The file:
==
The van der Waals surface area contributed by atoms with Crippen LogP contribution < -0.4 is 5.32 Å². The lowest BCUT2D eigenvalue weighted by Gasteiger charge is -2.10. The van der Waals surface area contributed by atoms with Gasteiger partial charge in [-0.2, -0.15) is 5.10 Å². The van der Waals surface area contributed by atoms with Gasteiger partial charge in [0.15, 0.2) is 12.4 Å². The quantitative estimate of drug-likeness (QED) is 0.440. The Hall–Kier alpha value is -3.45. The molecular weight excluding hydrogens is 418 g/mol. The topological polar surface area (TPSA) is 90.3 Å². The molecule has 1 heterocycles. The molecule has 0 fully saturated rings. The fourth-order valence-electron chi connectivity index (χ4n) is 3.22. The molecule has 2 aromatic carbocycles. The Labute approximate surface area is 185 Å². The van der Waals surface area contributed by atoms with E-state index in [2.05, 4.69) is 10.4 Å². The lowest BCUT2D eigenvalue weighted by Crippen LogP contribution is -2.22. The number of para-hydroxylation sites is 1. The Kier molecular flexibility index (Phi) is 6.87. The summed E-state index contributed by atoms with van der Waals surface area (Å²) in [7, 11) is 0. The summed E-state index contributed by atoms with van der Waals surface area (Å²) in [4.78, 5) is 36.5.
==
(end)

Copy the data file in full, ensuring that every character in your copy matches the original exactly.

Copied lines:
The van der Waals surface area contributed by atoms with Crippen LogP contribution < -0.4 is 5.32 Å². The lowest BCUT2D eigenvalue weighted by Gasteiger charge is -2.10. The van der Waals surface area contributed by atoms with Gasteiger partial charge in [-0.2, -0.15) is 5.10 Å². The van der Waals surface area contributed by atoms with Gasteiger partial charge in [0.15, 0.2) is 12.4 Å². The quantitative estimate of drug-likeness (QED) is 0.440. The Hall–Kier alpha value is -3.45. The molecular weight excluding hydrogens is 418 g/mol. The topological polar surface area (TPSA) is 90.3 Å². The molecule has 1 heterocycles. The molecule has 0 fully saturated rings. The fourth-order valence-electron chi connectivity index (χ4n) is 3.22. The molecule has 2 aromatic carbocycles. The Labute approximate surface area is 185 Å². The van der Waals surface area contributed by atoms with E-state index in [2.05, 4.69) is 10.4 Å². The lowest BCUT2D eigenvalue weighted by Crippen LogP contribution is -2.22. The number of para-hydroxylation sites is 1. The Kier molecular flexibility index (Phi) is 6.87. The summed E-state index contributed by atoms with van der Waals surface area (Å²) in [7, 11) is 0. The summed E-state index contributed by atoms with van der Waals surface area (Å²) in [4.78, 5) is 36.5.